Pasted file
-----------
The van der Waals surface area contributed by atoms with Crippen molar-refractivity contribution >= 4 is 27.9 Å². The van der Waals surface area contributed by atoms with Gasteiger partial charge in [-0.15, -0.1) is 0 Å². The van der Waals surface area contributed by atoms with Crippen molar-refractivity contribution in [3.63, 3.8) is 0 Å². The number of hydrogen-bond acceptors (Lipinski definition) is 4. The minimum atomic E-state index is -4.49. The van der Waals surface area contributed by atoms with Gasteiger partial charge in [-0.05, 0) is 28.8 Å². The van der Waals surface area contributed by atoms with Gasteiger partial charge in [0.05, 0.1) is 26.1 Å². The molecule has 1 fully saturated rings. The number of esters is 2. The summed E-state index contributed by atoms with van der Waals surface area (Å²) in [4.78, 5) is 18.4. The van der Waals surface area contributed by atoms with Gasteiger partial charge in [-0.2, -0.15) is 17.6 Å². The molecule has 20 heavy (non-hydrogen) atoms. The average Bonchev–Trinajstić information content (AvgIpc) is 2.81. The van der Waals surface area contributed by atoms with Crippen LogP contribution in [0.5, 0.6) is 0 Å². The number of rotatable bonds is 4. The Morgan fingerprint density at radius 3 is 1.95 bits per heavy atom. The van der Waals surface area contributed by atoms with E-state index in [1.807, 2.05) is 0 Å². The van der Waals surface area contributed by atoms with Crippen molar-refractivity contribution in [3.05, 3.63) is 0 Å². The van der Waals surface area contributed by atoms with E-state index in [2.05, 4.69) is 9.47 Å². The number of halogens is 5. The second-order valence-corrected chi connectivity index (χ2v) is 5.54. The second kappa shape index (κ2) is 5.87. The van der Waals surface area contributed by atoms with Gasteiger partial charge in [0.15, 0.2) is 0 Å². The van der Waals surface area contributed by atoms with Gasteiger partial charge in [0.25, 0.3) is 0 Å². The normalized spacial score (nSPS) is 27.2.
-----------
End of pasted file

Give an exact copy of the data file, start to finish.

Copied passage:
The van der Waals surface area contributed by atoms with Crippen molar-refractivity contribution >= 4 is 27.9 Å². The van der Waals surface area contributed by atoms with Gasteiger partial charge in [-0.15, -0.1) is 0 Å². The van der Waals surface area contributed by atoms with Crippen molar-refractivity contribution in [3.63, 3.8) is 0 Å². The number of hydrogen-bond acceptors (Lipinski definition) is 4. The minimum atomic E-state index is -4.49. The van der Waals surface area contributed by atoms with Gasteiger partial charge in [-0.05, 0) is 28.8 Å². The van der Waals surface area contributed by atoms with Gasteiger partial charge in [0.05, 0.1) is 26.1 Å². The molecule has 1 fully saturated rings. The number of esters is 2. The summed E-state index contributed by atoms with van der Waals surface area (Å²) in [4.78, 5) is 18.4. The van der Waals surface area contributed by atoms with Gasteiger partial charge in [-0.2, -0.15) is 17.6 Å². The molecule has 20 heavy (non-hydrogen) atoms. The average Bonchev–Trinajstić information content (AvgIpc) is 2.81. The van der Waals surface area contributed by atoms with Crippen LogP contribution in [0.5, 0.6) is 0 Å². The number of rotatable bonds is 4. The Morgan fingerprint density at radius 3 is 1.95 bits per heavy atom. The van der Waals surface area contributed by atoms with E-state index in [1.807, 2.05) is 0 Å². The van der Waals surface area contributed by atoms with Crippen molar-refractivity contribution in [3.05, 3.63) is 0 Å². The van der Waals surface area contributed by atoms with E-state index in [2.05, 4.69) is 9.47 Å². The number of halogens is 5. The second-order valence-corrected chi connectivity index (χ2v) is 5.54. The second kappa shape index (κ2) is 5.87. The van der Waals surface area contributed by atoms with Gasteiger partial charge in [0.15, 0.2) is 0 Å². The van der Waals surface area contributed by atoms with Gasteiger partial charge in [0.25, 0.3) is 0 Å². The normalized spacial score (nSPS) is 27.2.